two webs?


I sure hope not, but it's looking more and more like there will be two distinct experiences of the Web, one that moves forward with impressive applications and exciting and fast new capabilities, and one that's stuck in a performance dungeon and offers little or nothing new for users.

Will Internet Explorer and Opera join the modern era of browsers and build JS engines that can compete? Or will they continue to hold us all back?


I don't think being ~4 times faster at the Sunspider test really proves anything 1 way or the other. Super fast Javascript engines may help the future of web development, but so would super fast DOM rendering which is something Firefox isn't all that shining at and has some pretty specific bugs around things like large tables and repeated use of the same element.

I'm having a fast Javascript engine is good, but I don't think at the moment it makes such a big difference it makes 2 webs.

Opera will catch up, IE is behind on java script and html. Opera has the fastest html

Asa you may get a kick out of this:

Google feels Opera’s pain:

If you can bug the Microsoft team to tell the web developers to stop blocking browsers becuase they have not tested them, that would be nice

Why Open the Web?

Despite the connecting purpose of the Web, it is not entirely open to all of its users. When used correctly, HTML documents can be displayed across platforms and devices. However, many devices are excluded access to Web content.

Performance dungeon:

Hey, it's very unprofessional to say that just because Firefox and Chrome have better results in sunspider, the browsing experience is so distinct. Javascript is not all the web is about.

Who cares, no one uses Opera.


and that is just one single benchmark, developed to highlight one engine. And the dumb article dubbs it an "industry standard". Seriosuly.

hey, IE8 claims to have best support with CSS 2.1, that bastards from Mozilla/Opera/Google totally hinder progress of web development -.-

no, seriously: slow JS is not an issue. First website developers should get their stuff right (eg. not blocking browsers "just 'cause") and then flame about speed, but not the other way round.

I think this is one of the most silly post I've read in a while.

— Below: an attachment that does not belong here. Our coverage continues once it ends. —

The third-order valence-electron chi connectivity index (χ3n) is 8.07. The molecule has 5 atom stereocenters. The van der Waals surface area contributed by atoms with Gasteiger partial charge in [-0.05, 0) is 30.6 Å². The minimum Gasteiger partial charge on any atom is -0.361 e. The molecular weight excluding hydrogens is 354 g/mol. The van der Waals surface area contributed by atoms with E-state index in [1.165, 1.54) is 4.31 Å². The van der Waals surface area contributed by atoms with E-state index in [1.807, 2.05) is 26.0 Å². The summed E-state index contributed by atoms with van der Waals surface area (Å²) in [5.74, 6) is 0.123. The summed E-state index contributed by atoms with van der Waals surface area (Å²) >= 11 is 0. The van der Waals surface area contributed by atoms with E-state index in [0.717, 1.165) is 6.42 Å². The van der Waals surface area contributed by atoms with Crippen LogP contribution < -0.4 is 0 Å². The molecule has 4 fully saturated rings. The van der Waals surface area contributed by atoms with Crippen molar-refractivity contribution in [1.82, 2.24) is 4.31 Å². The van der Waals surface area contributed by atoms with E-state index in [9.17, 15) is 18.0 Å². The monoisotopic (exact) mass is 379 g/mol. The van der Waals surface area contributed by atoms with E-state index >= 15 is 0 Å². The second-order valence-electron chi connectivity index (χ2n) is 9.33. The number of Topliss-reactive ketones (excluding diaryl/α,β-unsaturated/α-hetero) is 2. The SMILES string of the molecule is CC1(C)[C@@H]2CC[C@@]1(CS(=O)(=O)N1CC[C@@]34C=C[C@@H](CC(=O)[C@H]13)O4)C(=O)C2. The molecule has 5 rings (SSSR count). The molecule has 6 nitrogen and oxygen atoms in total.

Like the browser can CREATE the contents instead of being just a tool to accessing the contents. And like the problem with the Internet was the technology instead of people not having anything to tell.

Perhaps a little harsh to group Opera with IE. Their JavaScript engine was for a good while until the this latest round of improvements easily the fastest.

My guess is they've been caught with their trousers round the ankles a little in this case. How long did it take until TraceMonkey was ready for inclusion in a potential release branch?

And as others have pointed out though JavaScript is only one speed variable; and this is horribly poor journalism – even if the basic fact that Opera and IE haven't *yet* responded to recent moves in Safari/Firefox/Chrome is true.

Funny that you didn't mention this when Firefox and IE were slowpokes compared to Opera and recently as a year ago:

As it is totally unproductive to insult you, I won't do what you are doing to these browsers right now: insulting them.

I know that you are a Firefox fanboy, you are even paid to do things like this, but please don't lie: Opera is not holding Firefox and other competitors back!
They have nearly always supported competition and preached for an Open Web everyone can access (and yes, that includes Firefox AND Chrome AND Internet Explorer AND Safari AND all the others).

Even if Opera javascript engine is "crap" (actually it isn't, just read David Bloom comment), this won't hold Firefox back, as you have previously stated, Opera market share is below 1%, how could they hold the web back alone?

Not even saying that CNET used an...Opera Alpha build to test the performances!

You do very bad journalism here, because you put Opera and Internet Explorer in the same way, and they absolutely don't have the same influence on the web!
But I'm not holding my breath to see you changing your are unfortunately always trying to BASH competition.

I recently bumped into this:

I guess all it means is that careful benchmark selection lets you say any story you want!

When will Firefox join the modern era of browser and no longer have lousy DOM, CSS and layout performance?

This post says two things:
1 - every benchmark says something different: this tests raytracing and cryptograpy in JS, but doesn't test getElementById or the DOM manipulation, and also, doesn't test the performances in interpreting and applying CSS and layout, and I think that there will be more people manipulating the DOM than people doing raytracing on JS
2 - nobody is going to do the same thing 5000 times... but most times a script will access the DOM, parse JSON, put the HTML back into the DOM and that's it

These tests are totally irrelevant in most scenarios

"Who cares, no one uses Opera.

Posted by: Ceylan | January 31, 2009 1:09 AM" Be surprised a lot of people do.

And what snapshot of the Alpha did they test? Don't forget Opera 10 is only just an Alpha the features are not final. See what the competition brings to the browser market, browsers compete to see who has the fastest and most stable browser, something IE did not want at all. THis is one of the reasons IE and Microsoft are in the hot seat with the EU. This is to make the playing field more open to the others who are not IE.

Early I mentioned the Open the Web that Opera operates ( that is so that all browsers have access to any site

I have to admit my least favorite browser is IE it is extremely slow and lags in web standards support

This Asa guy is like my 2 years old kid.

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